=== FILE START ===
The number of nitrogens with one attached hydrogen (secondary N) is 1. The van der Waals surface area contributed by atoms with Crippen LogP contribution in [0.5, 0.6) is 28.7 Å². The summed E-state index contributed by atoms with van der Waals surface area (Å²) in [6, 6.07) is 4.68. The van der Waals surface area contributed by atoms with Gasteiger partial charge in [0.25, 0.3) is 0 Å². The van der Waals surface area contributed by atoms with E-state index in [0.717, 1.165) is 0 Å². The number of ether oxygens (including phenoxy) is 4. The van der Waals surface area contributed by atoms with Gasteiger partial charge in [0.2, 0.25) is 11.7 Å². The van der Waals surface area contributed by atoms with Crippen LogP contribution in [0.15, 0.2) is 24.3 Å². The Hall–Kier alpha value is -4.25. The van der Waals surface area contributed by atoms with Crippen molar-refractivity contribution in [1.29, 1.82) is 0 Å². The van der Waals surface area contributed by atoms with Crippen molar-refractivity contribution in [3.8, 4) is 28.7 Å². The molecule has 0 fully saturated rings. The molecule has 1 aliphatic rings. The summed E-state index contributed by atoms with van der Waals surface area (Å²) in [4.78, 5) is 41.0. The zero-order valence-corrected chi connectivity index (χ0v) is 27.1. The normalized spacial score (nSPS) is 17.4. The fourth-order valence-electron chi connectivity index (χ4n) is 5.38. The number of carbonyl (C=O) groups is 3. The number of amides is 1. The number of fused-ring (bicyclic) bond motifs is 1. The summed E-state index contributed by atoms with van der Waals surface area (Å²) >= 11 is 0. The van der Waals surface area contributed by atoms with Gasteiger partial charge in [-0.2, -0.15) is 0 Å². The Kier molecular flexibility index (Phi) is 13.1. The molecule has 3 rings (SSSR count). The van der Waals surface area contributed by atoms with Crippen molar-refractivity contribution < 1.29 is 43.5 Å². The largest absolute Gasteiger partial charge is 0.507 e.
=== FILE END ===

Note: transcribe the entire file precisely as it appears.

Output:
The number of nitrogens with one attached hydrogen (secondary N) is 1. The van der Waals surface area contributed by atoms with Crippen LogP contribution in [0.5, 0.6) is 28.7 Å². The summed E-state index contributed by atoms with van der Waals surface area (Å²) in [6, 6.07) is 4.68. The van der Waals surface area contributed by atoms with Gasteiger partial charge in [0.25, 0.3) is 0 Å². The van der Waals surface area contributed by atoms with E-state index in [0.717, 1.165) is 0 Å². The number of ether oxygens (including phenoxy) is 4. The van der Waals surface area contributed by atoms with Gasteiger partial charge in [0.2, 0.25) is 11.7 Å². The van der Waals surface area contributed by atoms with Crippen LogP contribution in [0.15, 0.2) is 24.3 Å². The Hall–Kier alpha value is -4.25. The van der Waals surface area contributed by atoms with Crippen molar-refractivity contribution in [1.29, 1.82) is 0 Å². The van der Waals surface area contributed by atoms with Crippen molar-refractivity contribution in [3.8, 4) is 28.7 Å². The molecule has 0 fully saturated rings. The molecule has 1 aliphatic rings. The summed E-state index contributed by atoms with van der Waals surface area (Å²) in [4.78, 5) is 41.0. The zero-order valence-corrected chi connectivity index (χ0v) is 27.1. The normalized spacial score (nSPS) is 17.4. The fourth-order valence-electron chi connectivity index (χ4n) is 5.38. The number of carbonyl (C=O) groups is 3. The number of amides is 1. The number of fused-ring (bicyclic) bond motifs is 1. The summed E-state index contributed by atoms with van der Waals surface area (Å²) >= 11 is 0. The van der Waals surface area contributed by atoms with Gasteiger partial charge in [-0.2, -0.15) is 0 Å². The Kier molecular flexibility index (Phi) is 13.1. The molecule has 3 rings (SSSR count). The van der Waals surface area contributed by atoms with Crippen molar-refractivity contribution < 1.29 is 43.5 Å². The largest absolute Gasteiger partial charge is 0.507 e.